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ORIGINAL RESEARCH Table of Contents   
Year : 2019  |  Volume : 30  |  Issue : 6  |  Page : 844-850
Prevalence of oral diseases and risks to oral health in an urban community aged above 14 years


1 Public Health Foundation of India, Gurugram, Haryana; Department of Community Medicine, Christian Medical College, Vellore, Tamil Nadu, India
2 Department of Dental and Oral Surgery, Christian Medical College, Vellore, Tamil Nadu, India
3 Department of Community Medicine, Christian Medical College, Vellore, Tamil Nadu, India
4 Department of Community Medicine, LCECU, Christian Medical College, Vellore, Tamil Nadu, India

Correspondence Address:
Dr. J S Jesija
Department of Dental and Oral Surgery, Christian Medical College, Vellore, Tamil Nadu
India
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Source of Support: None, Conflict of Interest: None


DOI: 10.4103/ijdr.IJDR_42_18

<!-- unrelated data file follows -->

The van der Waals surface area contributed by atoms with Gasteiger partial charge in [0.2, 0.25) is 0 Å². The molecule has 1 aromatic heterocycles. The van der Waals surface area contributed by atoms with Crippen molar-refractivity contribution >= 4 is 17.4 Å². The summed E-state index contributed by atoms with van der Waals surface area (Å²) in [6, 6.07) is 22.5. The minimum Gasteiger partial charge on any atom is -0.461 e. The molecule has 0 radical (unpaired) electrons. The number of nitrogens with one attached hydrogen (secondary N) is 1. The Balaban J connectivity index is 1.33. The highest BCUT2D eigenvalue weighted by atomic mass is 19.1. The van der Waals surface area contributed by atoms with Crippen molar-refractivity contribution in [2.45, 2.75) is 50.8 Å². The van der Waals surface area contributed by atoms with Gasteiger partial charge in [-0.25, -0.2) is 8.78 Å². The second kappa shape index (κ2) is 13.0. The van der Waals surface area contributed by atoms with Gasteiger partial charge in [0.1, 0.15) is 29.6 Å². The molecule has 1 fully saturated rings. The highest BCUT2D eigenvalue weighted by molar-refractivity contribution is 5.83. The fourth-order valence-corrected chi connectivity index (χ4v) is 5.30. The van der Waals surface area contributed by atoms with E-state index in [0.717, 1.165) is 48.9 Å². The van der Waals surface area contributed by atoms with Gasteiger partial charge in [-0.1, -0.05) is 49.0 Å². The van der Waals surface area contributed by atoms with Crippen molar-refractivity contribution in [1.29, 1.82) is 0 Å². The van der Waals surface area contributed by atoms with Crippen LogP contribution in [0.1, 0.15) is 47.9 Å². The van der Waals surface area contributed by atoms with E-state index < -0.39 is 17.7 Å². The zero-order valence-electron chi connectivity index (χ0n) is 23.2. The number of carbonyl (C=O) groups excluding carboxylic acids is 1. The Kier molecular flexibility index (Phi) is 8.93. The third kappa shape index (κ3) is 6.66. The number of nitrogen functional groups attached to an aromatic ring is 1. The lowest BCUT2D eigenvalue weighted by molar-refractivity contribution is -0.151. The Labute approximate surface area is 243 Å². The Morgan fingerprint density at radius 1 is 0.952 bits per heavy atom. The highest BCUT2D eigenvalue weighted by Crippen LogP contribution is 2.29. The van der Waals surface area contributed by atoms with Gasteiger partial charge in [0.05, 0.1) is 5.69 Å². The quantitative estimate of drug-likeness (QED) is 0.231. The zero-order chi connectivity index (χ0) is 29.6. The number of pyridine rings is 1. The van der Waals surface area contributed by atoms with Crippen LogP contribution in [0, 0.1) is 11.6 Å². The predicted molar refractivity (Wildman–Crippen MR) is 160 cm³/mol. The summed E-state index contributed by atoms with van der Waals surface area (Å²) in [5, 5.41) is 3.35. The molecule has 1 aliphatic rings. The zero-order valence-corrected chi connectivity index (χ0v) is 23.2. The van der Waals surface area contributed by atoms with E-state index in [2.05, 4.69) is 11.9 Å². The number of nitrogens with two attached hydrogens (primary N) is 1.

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Introduction: Oral health is a requisite to general health and quality of life. The public health problems associated with oral diseases are a serious burden in every nation around the globe. Aims: The aim of this study is to assess the prevalence of dental problems and the oral health seeking behavior of an urban south Indian population aged >14 years. Materials and Methods: In this population-based cross-sectional study, 101 households were selected through systematic random sampling. About 419 participants were interviewed and information on sociodemographic characteristics, personal, and dental history was obtained and a complete oral cavity examination was performed. Results: The prevalence of dental caries, periodontal problems, and tooth wear were 78.75%, 74.7%, and 72.3%, respectively. The mean number of overall affected teeth in the population by one dental problem is 16 ± 8.13. The mean Decayed, Missing and Filled Teeth (DMFT) score was 4.5. The risk factors that were significantly associated with the poor oral health status were age >31 years (Odds Ratio (OR), 2.88), education less than eighth grade (OR, 2.35), inadequate oral hygiene practices (OR, 1.61), use of any form of tobacco (OR, 2.08), and alcohol consumption (OR, 2.02). Only 185 (44.1%) participants perceived that they had a dental problem at the point of the survey and only 20 of them (10.81%) visited a dentist. Conclusion: This study showed a high prevalence of dental caries, periodontal problem, and tooth wear. This emphasizes the need for community-based awareness program on dental health and recommends periodic dental health screening program at the community level for early diagnosis and better treatment.


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